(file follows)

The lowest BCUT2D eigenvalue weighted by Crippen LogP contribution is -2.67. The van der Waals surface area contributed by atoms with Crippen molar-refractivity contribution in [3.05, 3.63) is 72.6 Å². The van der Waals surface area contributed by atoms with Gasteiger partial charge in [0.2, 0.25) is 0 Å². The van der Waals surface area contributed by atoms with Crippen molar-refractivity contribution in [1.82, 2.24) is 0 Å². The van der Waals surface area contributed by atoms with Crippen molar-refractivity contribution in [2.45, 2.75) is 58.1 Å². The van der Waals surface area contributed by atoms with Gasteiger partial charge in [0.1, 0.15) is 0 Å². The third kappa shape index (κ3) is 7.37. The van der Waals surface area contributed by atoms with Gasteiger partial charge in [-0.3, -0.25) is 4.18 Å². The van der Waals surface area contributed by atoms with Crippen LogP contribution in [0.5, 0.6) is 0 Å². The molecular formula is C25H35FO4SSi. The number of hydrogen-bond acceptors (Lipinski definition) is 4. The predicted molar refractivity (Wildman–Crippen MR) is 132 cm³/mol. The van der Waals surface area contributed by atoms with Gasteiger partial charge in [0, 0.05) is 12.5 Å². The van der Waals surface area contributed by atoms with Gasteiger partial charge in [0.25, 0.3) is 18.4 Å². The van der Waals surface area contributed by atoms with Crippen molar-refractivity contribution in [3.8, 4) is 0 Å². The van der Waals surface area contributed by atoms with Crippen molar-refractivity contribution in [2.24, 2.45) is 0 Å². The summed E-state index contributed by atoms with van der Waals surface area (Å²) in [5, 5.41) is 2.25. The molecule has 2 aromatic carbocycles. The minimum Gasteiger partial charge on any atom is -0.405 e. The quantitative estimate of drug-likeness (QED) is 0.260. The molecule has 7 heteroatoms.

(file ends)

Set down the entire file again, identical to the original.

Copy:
The lowest BCUT2D eigenvalue weighted by Crippen LogP contribution is -2.67. The van der Waals surface area contributed by atoms with Crippen molar-refractivity contribution in [3.05, 3.63) is 72.6 Å². The van der Waals surface area contributed by atoms with Gasteiger partial charge in [0.2, 0.25) is 0 Å². The van der Waals surface area contributed by atoms with Crippen molar-refractivity contribution in [1.82, 2.24) is 0 Å². The van der Waals surface area contributed by atoms with Crippen molar-refractivity contribution in [2.45, 2.75) is 58.1 Å². The van der Waals surface area contributed by atoms with Gasteiger partial charge in [0.1, 0.15) is 0 Å². The third kappa shape index (κ3) is 7.37. The van der Waals surface area contributed by atoms with Gasteiger partial charge in [-0.3, -0.25) is 4.18 Å². The van der Waals surface area contributed by atoms with Crippen LogP contribution in [0.5, 0.6) is 0 Å². The molecular formula is C25H35FO4SSi. The number of hydrogen-bond acceptors (Lipinski definition) is 4. The predicted molar refractivity (Wildman–Crippen MR) is 132 cm³/mol. The van der Waals surface area contributed by atoms with Gasteiger partial charge in [0, 0.05) is 12.5 Å². The van der Waals surface area contributed by atoms with Gasteiger partial charge in [0.25, 0.3) is 18.4 Å². The van der Waals surface area contributed by atoms with Crippen molar-refractivity contribution in [3.8, 4) is 0 Å². The van der Waals surface area contributed by atoms with Crippen molar-refractivity contribution in [2.24, 2.45) is 0 Å². The summed E-state index contributed by atoms with van der Waals surface area (Å²) in [5, 5.41) is 2.25. The molecule has 2 aromatic carbocycles. The minimum Gasteiger partial charge on any atom is -0.405 e. The quantitative estimate of drug-likeness (QED) is 0.260. The molecule has 7 heteroatoms.